Local American Legion officials reviewing new VA law


FORT MADISON  – A new veterans’ health care bill was signed into law by President Donald Trump in a ceremony on Wednesday and local officials are looking forward to the new benefits of the law and their impact on area veterans.

The new law takes a closer look at distances to Veteran’s Administration facilities, types and timeliness of services and appointments and whether veterans are facing “excessive burdens”.

The new law builds on previous legislation championed by the American Legion that pushed for medical services to be more accessible to all veterans. In 2012 the American Legion put forward a resolution that stated the VA must “develop a well-defined and consistent non-VA care coordination program, policy and procedure that includes a patient-centered care strategy which takes veterans’ unique medical injuries and illnesses as well as their travel and distance into account.”

The new law also contains provisions to streamlines community care programs, provides funding for those programs through 2019 and strengthens the department’s abilities to staff and recruit high quality medical personnel including offering two and four year scholarships and residencies at VA facilities.

George Shields, the adjutant with the local American Legion Post #82 said the new law offers good news to area veterans and encouraged them to contact the local chapter for any assistance they may need interpreting and accessing the new law’s provisions.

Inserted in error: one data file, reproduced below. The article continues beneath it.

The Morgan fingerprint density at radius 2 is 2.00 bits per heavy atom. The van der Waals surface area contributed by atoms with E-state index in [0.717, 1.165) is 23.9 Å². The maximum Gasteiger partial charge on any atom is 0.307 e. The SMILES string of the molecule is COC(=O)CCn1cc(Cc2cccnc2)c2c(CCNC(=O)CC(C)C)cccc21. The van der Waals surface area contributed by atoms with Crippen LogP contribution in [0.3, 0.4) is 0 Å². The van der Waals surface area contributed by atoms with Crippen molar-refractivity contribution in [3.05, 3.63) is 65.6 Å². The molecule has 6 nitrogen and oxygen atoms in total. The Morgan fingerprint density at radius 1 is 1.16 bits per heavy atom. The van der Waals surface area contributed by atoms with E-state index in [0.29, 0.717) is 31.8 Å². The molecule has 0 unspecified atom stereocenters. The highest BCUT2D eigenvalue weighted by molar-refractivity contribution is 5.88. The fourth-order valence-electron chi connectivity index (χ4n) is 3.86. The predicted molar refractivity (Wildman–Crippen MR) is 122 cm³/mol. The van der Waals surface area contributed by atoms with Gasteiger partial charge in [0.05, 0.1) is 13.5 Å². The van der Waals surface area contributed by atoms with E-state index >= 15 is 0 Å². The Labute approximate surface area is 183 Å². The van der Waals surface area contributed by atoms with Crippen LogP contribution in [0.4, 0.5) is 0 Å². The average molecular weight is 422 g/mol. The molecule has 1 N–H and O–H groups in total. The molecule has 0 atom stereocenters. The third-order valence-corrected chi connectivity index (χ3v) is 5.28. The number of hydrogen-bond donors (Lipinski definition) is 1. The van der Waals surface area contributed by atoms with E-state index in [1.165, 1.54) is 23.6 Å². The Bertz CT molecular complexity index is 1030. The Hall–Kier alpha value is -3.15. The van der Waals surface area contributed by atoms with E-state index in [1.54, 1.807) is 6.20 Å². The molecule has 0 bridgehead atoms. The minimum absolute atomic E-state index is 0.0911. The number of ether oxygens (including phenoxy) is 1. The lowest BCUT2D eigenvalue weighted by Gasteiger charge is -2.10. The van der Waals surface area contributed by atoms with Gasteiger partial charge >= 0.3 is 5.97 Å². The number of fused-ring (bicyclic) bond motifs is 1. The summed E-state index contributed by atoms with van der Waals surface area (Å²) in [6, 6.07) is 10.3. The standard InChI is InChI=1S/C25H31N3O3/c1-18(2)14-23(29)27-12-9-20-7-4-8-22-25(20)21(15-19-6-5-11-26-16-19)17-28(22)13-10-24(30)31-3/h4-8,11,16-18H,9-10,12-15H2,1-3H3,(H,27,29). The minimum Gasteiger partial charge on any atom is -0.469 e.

“Local American Legion officials are looking into the new law and how it can benefit our local veterans,” Shields said. “We stand at the ready to help move our veterans into the health care program that best fits their needs within the parameters of the new laws.”

Title II of the law requires the VA to assess the capacity of each Veterans Integrated Service Network (VISN) and identify deficiencies within each VISN.

Title III focuses on improving the recruitment and retainment of quality health care professionals by providing two to four-year scholarships to medical students in exchange for service to the VA. The VA MISSION Act also increases the amount of education debt reduction available from $120,000 to $200,000 over five years, and establishes the VA Specialty Education Loan Repayment Program. Title III also establishes a pilot program for veterans healing veterans supporting four years of medical school education costs for two veterans at select medical schools. There’s also a provision requiring the VA to ensure clinical staff are able to participate in the Education Debt Reduction Program.

Other sections of the law focus on reporting streamlining and transparency, as well as looking into underperforming facilities and flagging facilities for medical deployment teams to go to facilities and take corrective measures. The law will also identifying facilities for medical residency programs.


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